Gameloft recently released a new iPad book-app, Warplanes: A History of Aerial Combat (US$6.99). This app is follow-up to Gameloft's earlier book-app, War in the Pacific. This latest offering includes detailed information on 43 historic war planes including popular bombers like the B-52, fighters like the F-15 and reconnaissance airplanes like the SR-71 Blackbird.
You can view a 3D model of the plane, browse vintage photographs, read detailed specs and even watch a video of the plane in action (though not all planes have a video). The app opens to a home screen with clickable images of all the planes and is organized as reference guide, not a chapter book that you read.
The content is organized nicely and there is a lot of information for users to comb through, especially if you are new to military aviation. Besides background information, there is an interactive cutaway diagram of each plane and a rotatable 3-D model. The 3D model is a bit disappointing as you can only move it left and right. You cannot spin it to see the top and bottom of the plane.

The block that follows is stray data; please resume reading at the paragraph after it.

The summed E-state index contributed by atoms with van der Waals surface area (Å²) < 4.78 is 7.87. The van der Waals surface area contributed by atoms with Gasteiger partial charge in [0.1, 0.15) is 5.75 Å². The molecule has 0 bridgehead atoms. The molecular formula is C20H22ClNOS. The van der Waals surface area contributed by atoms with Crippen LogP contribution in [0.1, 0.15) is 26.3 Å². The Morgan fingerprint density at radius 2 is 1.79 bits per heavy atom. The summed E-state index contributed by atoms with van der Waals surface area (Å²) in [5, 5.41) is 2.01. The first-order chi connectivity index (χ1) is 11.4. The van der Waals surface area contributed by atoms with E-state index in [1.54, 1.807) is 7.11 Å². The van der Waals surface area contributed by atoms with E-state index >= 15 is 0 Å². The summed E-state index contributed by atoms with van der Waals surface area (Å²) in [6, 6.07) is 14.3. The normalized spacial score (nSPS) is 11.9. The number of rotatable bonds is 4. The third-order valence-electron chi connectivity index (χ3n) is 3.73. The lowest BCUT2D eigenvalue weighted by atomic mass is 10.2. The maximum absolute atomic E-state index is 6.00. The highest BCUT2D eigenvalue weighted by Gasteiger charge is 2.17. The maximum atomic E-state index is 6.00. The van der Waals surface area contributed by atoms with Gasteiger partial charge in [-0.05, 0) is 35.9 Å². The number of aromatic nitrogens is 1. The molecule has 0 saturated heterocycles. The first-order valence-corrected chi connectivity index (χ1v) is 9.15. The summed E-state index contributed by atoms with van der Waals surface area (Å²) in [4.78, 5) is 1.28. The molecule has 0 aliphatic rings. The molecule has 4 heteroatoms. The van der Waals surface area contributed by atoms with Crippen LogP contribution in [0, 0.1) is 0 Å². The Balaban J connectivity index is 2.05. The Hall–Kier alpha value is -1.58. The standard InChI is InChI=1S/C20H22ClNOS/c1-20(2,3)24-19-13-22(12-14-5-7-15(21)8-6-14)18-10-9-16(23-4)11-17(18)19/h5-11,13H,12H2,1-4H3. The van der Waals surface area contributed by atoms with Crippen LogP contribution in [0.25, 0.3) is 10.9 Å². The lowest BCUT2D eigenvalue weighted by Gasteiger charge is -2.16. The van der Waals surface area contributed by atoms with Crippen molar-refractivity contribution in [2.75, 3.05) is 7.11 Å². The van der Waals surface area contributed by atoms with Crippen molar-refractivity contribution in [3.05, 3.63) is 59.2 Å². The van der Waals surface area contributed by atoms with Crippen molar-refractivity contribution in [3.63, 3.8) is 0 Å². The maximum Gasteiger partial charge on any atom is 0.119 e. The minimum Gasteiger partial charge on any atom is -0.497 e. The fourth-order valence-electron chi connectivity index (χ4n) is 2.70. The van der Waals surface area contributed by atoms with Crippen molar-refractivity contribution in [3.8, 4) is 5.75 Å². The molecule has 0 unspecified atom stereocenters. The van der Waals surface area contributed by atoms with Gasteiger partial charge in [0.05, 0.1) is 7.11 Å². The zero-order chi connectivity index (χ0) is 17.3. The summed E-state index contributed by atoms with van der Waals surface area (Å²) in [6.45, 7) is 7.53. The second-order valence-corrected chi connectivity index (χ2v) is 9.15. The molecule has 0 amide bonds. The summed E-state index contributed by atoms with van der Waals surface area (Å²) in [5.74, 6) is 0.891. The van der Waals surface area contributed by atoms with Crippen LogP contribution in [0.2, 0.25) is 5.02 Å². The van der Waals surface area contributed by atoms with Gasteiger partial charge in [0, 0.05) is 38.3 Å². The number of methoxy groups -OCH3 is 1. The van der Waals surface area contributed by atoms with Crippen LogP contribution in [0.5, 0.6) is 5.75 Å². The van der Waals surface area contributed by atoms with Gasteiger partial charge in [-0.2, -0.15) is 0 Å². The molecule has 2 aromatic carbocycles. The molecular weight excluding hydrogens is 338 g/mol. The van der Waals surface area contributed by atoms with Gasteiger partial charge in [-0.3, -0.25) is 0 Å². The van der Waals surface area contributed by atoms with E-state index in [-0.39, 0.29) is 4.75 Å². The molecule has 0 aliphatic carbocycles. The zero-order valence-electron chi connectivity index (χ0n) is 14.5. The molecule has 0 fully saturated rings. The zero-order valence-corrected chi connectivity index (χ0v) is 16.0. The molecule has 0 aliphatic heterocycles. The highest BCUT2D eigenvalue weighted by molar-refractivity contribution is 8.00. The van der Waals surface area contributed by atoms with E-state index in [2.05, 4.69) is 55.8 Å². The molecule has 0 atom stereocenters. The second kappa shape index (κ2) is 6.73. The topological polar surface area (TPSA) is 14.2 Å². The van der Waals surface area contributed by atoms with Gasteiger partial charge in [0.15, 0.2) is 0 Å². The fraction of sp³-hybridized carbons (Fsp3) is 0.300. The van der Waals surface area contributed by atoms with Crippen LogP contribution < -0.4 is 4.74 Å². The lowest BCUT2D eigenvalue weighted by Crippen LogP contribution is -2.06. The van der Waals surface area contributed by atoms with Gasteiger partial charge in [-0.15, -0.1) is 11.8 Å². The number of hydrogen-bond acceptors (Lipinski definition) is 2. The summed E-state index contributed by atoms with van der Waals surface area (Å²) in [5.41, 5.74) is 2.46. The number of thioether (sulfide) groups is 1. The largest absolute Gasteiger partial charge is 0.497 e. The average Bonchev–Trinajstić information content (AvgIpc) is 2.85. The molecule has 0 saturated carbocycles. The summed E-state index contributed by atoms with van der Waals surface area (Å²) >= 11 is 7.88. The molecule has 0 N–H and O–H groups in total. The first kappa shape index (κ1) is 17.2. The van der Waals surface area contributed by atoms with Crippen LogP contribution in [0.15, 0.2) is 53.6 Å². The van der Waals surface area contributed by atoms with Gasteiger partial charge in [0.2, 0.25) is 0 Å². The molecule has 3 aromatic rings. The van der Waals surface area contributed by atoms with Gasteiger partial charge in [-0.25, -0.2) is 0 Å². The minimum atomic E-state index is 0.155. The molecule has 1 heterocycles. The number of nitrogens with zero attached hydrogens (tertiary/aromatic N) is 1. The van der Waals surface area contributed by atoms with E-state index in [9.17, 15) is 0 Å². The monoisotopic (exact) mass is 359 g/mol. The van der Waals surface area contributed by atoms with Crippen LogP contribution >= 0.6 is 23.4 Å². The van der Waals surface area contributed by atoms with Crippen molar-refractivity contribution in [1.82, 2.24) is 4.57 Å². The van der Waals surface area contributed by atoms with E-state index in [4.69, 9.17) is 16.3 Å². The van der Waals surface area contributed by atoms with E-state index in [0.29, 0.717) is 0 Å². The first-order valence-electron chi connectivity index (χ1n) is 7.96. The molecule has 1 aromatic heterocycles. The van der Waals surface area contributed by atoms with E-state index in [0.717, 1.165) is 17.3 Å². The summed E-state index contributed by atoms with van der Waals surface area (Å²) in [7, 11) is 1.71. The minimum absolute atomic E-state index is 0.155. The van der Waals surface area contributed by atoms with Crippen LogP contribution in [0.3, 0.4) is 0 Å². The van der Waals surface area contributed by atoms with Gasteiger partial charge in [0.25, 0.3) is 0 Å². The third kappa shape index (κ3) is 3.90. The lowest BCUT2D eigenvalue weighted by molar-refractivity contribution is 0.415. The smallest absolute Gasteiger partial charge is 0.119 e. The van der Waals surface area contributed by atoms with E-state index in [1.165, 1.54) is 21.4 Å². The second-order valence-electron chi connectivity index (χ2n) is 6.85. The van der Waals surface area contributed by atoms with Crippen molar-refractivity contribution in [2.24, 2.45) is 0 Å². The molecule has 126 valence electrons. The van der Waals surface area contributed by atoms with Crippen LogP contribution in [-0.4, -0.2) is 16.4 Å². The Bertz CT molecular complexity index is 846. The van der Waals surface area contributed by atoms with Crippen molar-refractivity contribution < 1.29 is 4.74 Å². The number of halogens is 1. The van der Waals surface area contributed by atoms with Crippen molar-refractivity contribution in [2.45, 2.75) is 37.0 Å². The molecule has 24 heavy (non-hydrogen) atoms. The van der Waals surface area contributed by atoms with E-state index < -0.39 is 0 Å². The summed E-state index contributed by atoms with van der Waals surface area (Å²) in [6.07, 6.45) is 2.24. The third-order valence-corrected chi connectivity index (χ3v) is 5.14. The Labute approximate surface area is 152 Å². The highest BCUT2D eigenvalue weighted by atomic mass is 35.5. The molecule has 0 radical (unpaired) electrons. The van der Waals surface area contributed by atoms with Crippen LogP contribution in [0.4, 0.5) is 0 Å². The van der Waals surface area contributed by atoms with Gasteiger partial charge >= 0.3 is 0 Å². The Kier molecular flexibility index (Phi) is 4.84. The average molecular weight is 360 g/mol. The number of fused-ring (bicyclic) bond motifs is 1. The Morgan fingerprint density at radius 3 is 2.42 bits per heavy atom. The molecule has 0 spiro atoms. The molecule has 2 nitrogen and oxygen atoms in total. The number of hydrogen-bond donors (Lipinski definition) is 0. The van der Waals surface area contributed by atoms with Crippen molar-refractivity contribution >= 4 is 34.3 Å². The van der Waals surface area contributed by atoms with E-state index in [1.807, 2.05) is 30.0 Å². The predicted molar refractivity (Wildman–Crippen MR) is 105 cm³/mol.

The photo gallery for each plane is also inconsistent. When you click on gallery, sometimes you get a nice slideshow of pictures for each plane. Other times, you open a grid of images for all the planes, not just the one that you are viewing. The latter is a tease as you see fifteen thumbnails on the screen, but only two or three are for your selected plane.
Overall, the app is geared towards the beginning aviation buff or the more experienced aviator who wants a quick reference guide. It's not for the seasoned aviation veteran looking for a lot of stellar pictures and heart-pounding video of the planes in action.
This media-rich content which would look great on the iPad is lacking. I would love to see more images and, especially more videos of the planes in various aerial maneuvers. More planes would also be a welcome addition as 43 entries only scratch the surface of historic military planes. It is also worthy to note that the book-app is heavily weighted towards US planes and jets. There's a rich history of early World War I and World War II propeller planes that's missing.